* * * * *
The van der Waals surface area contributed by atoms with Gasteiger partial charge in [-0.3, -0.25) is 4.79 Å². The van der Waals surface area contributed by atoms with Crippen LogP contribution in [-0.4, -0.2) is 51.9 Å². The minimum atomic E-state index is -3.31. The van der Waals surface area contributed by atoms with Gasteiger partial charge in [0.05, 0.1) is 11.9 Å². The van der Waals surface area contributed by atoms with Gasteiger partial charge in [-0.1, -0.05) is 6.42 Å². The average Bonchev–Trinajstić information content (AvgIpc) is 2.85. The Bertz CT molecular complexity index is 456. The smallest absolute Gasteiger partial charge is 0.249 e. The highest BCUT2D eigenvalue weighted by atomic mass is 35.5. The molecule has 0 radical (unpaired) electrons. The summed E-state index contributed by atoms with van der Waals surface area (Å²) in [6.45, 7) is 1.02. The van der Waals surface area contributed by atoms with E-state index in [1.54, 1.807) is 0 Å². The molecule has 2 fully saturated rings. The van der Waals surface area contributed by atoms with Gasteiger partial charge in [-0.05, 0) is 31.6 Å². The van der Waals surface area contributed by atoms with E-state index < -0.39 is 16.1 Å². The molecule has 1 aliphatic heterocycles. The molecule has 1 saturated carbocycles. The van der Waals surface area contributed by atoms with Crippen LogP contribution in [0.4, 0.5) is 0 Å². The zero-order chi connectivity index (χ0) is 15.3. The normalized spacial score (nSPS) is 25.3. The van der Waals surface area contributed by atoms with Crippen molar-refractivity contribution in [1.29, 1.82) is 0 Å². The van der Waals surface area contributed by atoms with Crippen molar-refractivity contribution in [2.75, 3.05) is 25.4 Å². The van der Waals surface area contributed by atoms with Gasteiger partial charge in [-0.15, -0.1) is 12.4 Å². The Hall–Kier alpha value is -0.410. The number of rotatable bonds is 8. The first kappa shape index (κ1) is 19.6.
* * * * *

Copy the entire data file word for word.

The van der Waals surface area contributed by atoms with Gasteiger partial charge in [-0.3, -0.25) is 4.79 Å². The van der Waals surface area contributed by atoms with Crippen LogP contribution in [-0.4, -0.2) is 51.9 Å². The minimum atomic E-state index is -3.31. The van der Waals surface area contributed by atoms with Gasteiger partial charge in [0.05, 0.1) is 11.9 Å². The van der Waals surface area contributed by atoms with Gasteiger partial charge in [-0.1, -0.05) is 6.42 Å². The average Bonchev–Trinajstić information content (AvgIpc) is 2.85. The Bertz CT molecular complexity index is 456. The smallest absolute Gasteiger partial charge is 0.249 e. The highest BCUT2D eigenvalue weighted by atomic mass is 35.5. The molecule has 0 radical (unpaired) electrons. The summed E-state index contributed by atoms with van der Waals surface area (Å²) in [6.45, 7) is 1.02. The van der Waals surface area contributed by atoms with E-state index in [1.54, 1.807) is 0 Å². The molecule has 2 fully saturated rings. The van der Waals surface area contributed by atoms with Gasteiger partial charge in [-0.05, 0) is 31.6 Å². The van der Waals surface area contributed by atoms with E-state index < -0.39 is 16.1 Å². The molecule has 1 aliphatic heterocycles. The molecule has 1 saturated carbocycles. The van der Waals surface area contributed by atoms with Crippen LogP contribution in [0.4, 0.5) is 0 Å². The zero-order chi connectivity index (χ0) is 15.3. The normalized spacial score (nSPS) is 25.3. The van der Waals surface area contributed by atoms with Crippen molar-refractivity contribution in [1.29, 1.82) is 0 Å². The van der Waals surface area contributed by atoms with Crippen molar-refractivity contribution in [2.75, 3.05) is 25.4 Å². The van der Waals surface area contributed by atoms with Gasteiger partial charge in [-0.15, -0.1) is 12.4 Å². The Hall–Kier alpha value is -0.410. The number of rotatable bonds is 8. The first kappa shape index (κ1) is 19.6.